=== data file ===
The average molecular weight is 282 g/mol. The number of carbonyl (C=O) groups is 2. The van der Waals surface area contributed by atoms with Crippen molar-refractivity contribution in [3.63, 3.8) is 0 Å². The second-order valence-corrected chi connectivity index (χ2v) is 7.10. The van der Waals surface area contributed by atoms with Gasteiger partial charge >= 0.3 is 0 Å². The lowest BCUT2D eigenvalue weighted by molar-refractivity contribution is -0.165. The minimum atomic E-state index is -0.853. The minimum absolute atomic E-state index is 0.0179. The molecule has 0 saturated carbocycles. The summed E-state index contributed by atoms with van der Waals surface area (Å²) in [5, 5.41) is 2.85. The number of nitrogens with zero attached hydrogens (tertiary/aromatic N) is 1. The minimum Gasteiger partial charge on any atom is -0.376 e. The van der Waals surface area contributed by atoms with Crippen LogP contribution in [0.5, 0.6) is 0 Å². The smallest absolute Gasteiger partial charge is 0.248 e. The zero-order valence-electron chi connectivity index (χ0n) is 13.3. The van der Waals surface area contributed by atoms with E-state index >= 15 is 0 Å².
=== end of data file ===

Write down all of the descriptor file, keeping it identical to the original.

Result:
The average molecular weight is 282 g/mol. The number of carbonyl (C=O) groups is 2. The van der Waals surface area contributed by atoms with Crippen molar-refractivity contribution in [3.63, 3.8) is 0 Å². The second-order valence-corrected chi connectivity index (χ2v) is 7.10. The van der Waals surface area contributed by atoms with Gasteiger partial charge >= 0.3 is 0 Å². The lowest BCUT2D eigenvalue weighted by molar-refractivity contribution is -0.165. The minimum atomic E-state index is -0.853. The minimum absolute atomic E-state index is 0.0179. The molecule has 0 saturated carbocycles. The summed E-state index contributed by atoms with van der Waals surface area (Å²) in [5, 5.41) is 2.85. The number of nitrogens with zero attached hydrogens (tertiary/aromatic N) is 1. The minimum Gasteiger partial charge on any atom is -0.376 e. The van der Waals surface area contributed by atoms with Crippen LogP contribution in [0.5, 0.6) is 0 Å². The smallest absolute Gasteiger partial charge is 0.248 e. The zero-order valence-electron chi connectivity index (χ0n) is 13.3. The van der Waals surface area contributed by atoms with E-state index >= 15 is 0 Å².